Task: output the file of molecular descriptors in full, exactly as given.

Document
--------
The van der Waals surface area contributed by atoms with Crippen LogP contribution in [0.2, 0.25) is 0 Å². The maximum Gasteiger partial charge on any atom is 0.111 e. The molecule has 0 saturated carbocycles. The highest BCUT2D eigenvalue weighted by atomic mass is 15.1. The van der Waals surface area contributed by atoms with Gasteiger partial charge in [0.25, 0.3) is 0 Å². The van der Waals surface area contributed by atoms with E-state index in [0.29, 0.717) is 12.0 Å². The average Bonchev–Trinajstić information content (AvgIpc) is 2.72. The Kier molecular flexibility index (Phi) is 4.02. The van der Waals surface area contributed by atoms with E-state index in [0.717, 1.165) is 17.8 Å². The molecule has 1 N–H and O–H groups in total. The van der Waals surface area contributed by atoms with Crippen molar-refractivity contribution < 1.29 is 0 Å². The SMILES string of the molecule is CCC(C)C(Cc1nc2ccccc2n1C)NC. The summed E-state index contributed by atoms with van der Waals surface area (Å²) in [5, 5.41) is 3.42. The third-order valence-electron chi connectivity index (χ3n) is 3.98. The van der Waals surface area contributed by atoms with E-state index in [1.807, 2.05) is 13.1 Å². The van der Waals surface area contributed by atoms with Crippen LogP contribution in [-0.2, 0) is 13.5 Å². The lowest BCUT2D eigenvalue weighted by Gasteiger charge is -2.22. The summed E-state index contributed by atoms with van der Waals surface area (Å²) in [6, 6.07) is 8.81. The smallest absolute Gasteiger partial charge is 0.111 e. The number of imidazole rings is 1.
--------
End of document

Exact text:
The van der Waals surface area contributed by atoms with Crippen LogP contribution in [0.2, 0.25) is 0 Å². The maximum Gasteiger partial charge on any atom is 0.111 e. The molecule has 0 saturated carbocycles. The highest BCUT2D eigenvalue weighted by atomic mass is 15.1. The van der Waals surface area contributed by atoms with Gasteiger partial charge in [0.25, 0.3) is 0 Å². The van der Waals surface area contributed by atoms with E-state index in [0.29, 0.717) is 12.0 Å². The average Bonchev–Trinajstić information content (AvgIpc) is 2.72. The Kier molecular flexibility index (Phi) is 4.02. The van der Waals surface area contributed by atoms with E-state index in [0.717, 1.165) is 17.8 Å². The molecule has 1 N–H and O–H groups in total. The van der Waals surface area contributed by atoms with Crippen molar-refractivity contribution < 1.29 is 0 Å². The SMILES string of the molecule is CCC(C)C(Cc1nc2ccccc2n1C)NC. The summed E-state index contributed by atoms with van der Waals surface area (Å²) in [5, 5.41) is 3.42. The third-order valence-electron chi connectivity index (χ3n) is 3.98. The van der Waals surface area contributed by atoms with E-state index in [1.807, 2.05) is 13.1 Å². The van der Waals surface area contributed by atoms with Crippen LogP contribution in [-0.2, 0) is 13.5 Å². The lowest BCUT2D eigenvalue weighted by Gasteiger charge is -2.22. The summed E-state index contributed by atoms with van der Waals surface area (Å²) in [6, 6.07) is 8.81. The smallest absolute Gasteiger partial charge is 0.111 e. The number of imidazole rings is 1.